Join us Sept. 14 at the U-M Golf Course for the 2024 Alumni Territory Homecoming Tailgate!

On the Gateway: Women’s History Month

The Alumni Education Gateway shares insights from the U-M community on research pertaining to women’s history, health, and pressing social issues.
Read time: 2 minutes

To honor Women’s History Month, the Alumni Education Gateway is giving access to educational content and information from U-M experts, including a podcast highlighting women who work in STEM fields and a livestreamed event featuring women who work in local government.


This special collection of “The Michigan Minds” podcast highlights women working in STEM fields at U-M. From studies of mathematical models on treating cancer, to natural language processing, to firearm injury prevention, the breadth and depth of important research conducted by these women is astounding.


In 1924, the Alumni Association’s Alumnae Council sent a questionnaire to U-M’s first female graduates. The U-M Heritage Project presents a sampling of some of the 3,000 candid responses that make for fascinating reading, both for the sharp contrasts to the campus of today and for the uncanny parallels.


Studies have found that COVID-19 has disproportionately affected women in numerous ways throughout academic medicine. Michigan Medicine’s Reshma Jagsi and Alangoya Tezel recently studied the representation of physicians during the COVID-19 news cycle and found that women are underrepresented as authors of academic research papers that have been published during the pandemic.


Women make up about 50% of the state of Michigan’s population; however, they make up only 16% of Michigan’s local chief administrative officers. The Michigan Municipal League’s 16/50 Project is working on lessening this leadership gap by getting more women seated in the municipal top spot. Listen to this panel of women leading communities in Michigan as they discuss local government challenges and share their thoughts on the municipal management profession.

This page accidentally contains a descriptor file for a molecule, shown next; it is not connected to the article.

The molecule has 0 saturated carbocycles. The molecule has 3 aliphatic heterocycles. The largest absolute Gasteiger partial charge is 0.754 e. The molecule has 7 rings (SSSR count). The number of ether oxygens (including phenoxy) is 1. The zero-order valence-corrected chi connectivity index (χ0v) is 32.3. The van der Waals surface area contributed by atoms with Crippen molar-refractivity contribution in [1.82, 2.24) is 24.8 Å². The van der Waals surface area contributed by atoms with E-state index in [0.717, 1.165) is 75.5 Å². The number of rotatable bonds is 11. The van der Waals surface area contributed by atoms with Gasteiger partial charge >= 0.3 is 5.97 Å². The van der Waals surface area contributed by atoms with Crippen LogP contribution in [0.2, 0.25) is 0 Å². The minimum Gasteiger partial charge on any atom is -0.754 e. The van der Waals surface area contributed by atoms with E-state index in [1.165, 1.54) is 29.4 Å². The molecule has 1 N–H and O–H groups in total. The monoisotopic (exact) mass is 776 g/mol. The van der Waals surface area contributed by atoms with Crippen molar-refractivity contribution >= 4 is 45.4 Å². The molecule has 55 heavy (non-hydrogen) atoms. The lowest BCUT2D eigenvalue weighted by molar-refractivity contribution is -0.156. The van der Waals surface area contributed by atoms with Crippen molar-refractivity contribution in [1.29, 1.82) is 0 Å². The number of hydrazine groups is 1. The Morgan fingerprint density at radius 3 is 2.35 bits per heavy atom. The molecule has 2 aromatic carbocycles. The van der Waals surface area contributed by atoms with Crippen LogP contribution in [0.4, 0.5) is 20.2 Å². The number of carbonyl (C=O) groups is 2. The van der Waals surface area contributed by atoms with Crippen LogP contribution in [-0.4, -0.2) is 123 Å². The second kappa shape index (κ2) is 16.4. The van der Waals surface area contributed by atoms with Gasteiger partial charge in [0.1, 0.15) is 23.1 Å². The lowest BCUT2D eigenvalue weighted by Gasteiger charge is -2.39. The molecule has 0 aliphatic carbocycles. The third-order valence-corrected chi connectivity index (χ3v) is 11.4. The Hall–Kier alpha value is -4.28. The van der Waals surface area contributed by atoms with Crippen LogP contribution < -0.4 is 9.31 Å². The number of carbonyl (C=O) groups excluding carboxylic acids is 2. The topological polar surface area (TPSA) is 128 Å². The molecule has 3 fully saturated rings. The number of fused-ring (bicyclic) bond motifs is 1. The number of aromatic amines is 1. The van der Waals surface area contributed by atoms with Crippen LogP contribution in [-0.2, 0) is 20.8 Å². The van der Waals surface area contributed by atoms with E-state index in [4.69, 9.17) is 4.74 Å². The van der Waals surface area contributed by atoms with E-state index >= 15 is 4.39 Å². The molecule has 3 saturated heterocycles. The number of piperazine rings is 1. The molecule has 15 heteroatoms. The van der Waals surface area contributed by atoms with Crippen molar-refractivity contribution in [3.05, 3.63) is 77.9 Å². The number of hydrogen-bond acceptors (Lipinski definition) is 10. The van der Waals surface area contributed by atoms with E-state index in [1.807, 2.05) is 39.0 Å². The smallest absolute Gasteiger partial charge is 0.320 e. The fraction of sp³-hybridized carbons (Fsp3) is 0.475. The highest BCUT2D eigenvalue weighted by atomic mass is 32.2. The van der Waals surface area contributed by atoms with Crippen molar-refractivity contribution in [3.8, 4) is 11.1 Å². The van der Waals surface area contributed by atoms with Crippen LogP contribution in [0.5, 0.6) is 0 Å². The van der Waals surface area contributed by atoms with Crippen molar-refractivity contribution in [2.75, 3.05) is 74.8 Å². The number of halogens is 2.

Ross School of Business professor Cindy Schipani discusses gender inequalities in the workplace, offering a solution to this difficult issue by proposing that women executives should mentor men. Schipani says switching the typical dynamic could “benefit the mentor, the mentee, and society as a whole.”


Researcher David Lam discusses his study about the “breadwinner norm,” highlighting previous research regarding women withdrawing their effort from the labor force when they are about to succeed their male counterparts financially. In his research, Lam emphasizes the anomaly near the 50% mark when couples’ income are nearly identical, finding that women may not be sabotaging themselves after all.  Lam is an economics professor and the director of U-M’s Institute for Social Research.

Become a Member Today!

Your membership dollars allow us to tell stories that celebrate U-M alums’ achievements and their impact in the world. Support this work and get access to all Michigan Alum articles by joining today.

We use cookies to ensure you get the best experience on our website. By using this site, you accept our use of cookies.